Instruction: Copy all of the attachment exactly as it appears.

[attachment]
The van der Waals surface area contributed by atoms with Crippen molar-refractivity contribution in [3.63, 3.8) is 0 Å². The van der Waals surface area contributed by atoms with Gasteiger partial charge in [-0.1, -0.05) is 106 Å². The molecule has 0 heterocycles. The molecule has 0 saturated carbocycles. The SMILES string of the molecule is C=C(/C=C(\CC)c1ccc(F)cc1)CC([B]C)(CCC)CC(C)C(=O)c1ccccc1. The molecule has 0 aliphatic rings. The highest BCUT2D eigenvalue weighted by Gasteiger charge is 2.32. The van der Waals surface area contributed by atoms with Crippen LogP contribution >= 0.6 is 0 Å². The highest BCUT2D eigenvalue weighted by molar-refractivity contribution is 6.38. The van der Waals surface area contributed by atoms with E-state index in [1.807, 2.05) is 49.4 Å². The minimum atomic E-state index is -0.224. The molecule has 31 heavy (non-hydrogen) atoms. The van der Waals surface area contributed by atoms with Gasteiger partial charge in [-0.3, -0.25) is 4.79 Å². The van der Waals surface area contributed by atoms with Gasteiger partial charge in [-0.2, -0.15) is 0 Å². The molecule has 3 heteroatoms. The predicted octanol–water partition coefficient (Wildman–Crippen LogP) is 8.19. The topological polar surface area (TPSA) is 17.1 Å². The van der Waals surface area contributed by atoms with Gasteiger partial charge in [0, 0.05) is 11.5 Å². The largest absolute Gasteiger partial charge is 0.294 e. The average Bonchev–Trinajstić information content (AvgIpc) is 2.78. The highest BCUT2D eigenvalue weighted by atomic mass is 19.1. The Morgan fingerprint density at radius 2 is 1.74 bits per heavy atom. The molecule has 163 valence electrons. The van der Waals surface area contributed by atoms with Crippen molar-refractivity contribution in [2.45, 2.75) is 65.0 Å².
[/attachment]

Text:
The van der Waals surface area contributed by atoms with Crippen molar-refractivity contribution in [3.63, 3.8) is 0 Å². The van der Waals surface area contributed by atoms with Gasteiger partial charge in [-0.1, -0.05) is 106 Å². The molecule has 0 heterocycles. The molecule has 0 saturated carbocycles. The SMILES string of the molecule is C=C(/C=C(\CC)c1ccc(F)cc1)CC([B]C)(CCC)CC(C)C(=O)c1ccccc1. The molecule has 0 aliphatic rings. The highest BCUT2D eigenvalue weighted by Gasteiger charge is 2.32. The van der Waals surface area contributed by atoms with Crippen LogP contribution >= 0.6 is 0 Å². The highest BCUT2D eigenvalue weighted by molar-refractivity contribution is 6.38. The van der Waals surface area contributed by atoms with E-state index in [1.807, 2.05) is 49.4 Å². The minimum atomic E-state index is -0.224. The molecule has 31 heavy (non-hydrogen) atoms. The van der Waals surface area contributed by atoms with Gasteiger partial charge in [-0.3, -0.25) is 4.79 Å². The van der Waals surface area contributed by atoms with Gasteiger partial charge in [-0.2, -0.15) is 0 Å². The molecule has 3 heteroatoms. The predicted octanol–water partition coefficient (Wildman–Crippen LogP) is 8.19. The topological polar surface area (TPSA) is 17.1 Å². The van der Waals surface area contributed by atoms with Gasteiger partial charge in [0, 0.05) is 11.5 Å². The largest absolute Gasteiger partial charge is 0.294 e. The average Bonchev–Trinajstić information content (AvgIpc) is 2.78. The highest BCUT2D eigenvalue weighted by atomic mass is 19.1. The Morgan fingerprint density at radius 2 is 1.74 bits per heavy atom. The molecule has 163 valence electrons. The van der Waals surface area contributed by atoms with Crippen molar-refractivity contribution in [2.45, 2.75) is 65.0 Å².